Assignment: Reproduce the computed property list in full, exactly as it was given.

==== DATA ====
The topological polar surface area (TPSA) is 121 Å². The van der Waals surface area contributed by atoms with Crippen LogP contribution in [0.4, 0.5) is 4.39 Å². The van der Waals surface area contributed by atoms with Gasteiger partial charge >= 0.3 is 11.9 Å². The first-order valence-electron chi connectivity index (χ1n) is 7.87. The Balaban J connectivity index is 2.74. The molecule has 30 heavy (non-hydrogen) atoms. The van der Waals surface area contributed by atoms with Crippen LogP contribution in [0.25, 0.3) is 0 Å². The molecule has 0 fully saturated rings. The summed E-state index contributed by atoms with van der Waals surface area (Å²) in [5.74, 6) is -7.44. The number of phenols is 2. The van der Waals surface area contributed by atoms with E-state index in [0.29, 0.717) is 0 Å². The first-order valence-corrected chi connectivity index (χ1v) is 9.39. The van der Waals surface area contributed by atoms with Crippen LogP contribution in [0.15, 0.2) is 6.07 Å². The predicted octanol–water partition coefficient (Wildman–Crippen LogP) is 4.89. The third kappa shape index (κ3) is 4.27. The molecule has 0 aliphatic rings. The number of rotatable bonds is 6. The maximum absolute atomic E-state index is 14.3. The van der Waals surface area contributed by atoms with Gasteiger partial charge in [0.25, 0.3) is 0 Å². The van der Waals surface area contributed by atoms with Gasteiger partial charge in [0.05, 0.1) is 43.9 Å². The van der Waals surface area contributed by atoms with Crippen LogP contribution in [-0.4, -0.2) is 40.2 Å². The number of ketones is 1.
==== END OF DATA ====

The topological polar surface area (TPSA) is 121 Å². The van der Waals surface area contributed by atoms with Crippen LogP contribution in [0.4, 0.5) is 4.39 Å². The van der Waals surface area contributed by atoms with Gasteiger partial charge >= 0.3 is 11.9 Å². The first-order valence-electron chi connectivity index (χ1n) is 7.87. The Balaban J connectivity index is 2.74. The molecule has 30 heavy (non-hydrogen) atoms. The van der Waals surface area contributed by atoms with Crippen LogP contribution in [0.25, 0.3) is 0 Å². The molecule has 0 fully saturated rings. The summed E-state index contributed by atoms with van der Waals surface area (Å²) in [5.74, 6) is -7.44. The number of phenols is 2. The van der Waals surface area contributed by atoms with E-state index in [0.29, 0.717) is 0 Å². The first-order valence-corrected chi connectivity index (χ1v) is 9.39. The van der Waals surface area contributed by atoms with Crippen LogP contribution in [0.15, 0.2) is 6.07 Å². The predicted octanol–water partition coefficient (Wildman–Crippen LogP) is 4.89. The third kappa shape index (κ3) is 4.27. The molecule has 0 aliphatic rings. The number of rotatable bonds is 6. The maximum absolute atomic E-state index is 14.3. The van der Waals surface area contributed by atoms with Gasteiger partial charge in [0.25, 0.3) is 0 Å². The van der Waals surface area contributed by atoms with Gasteiger partial charge in [0.05, 0.1) is 43.9 Å². The van der Waals surface area contributed by atoms with Crippen LogP contribution in [-0.4, -0.2) is 40.2 Å². The number of ketones is 1.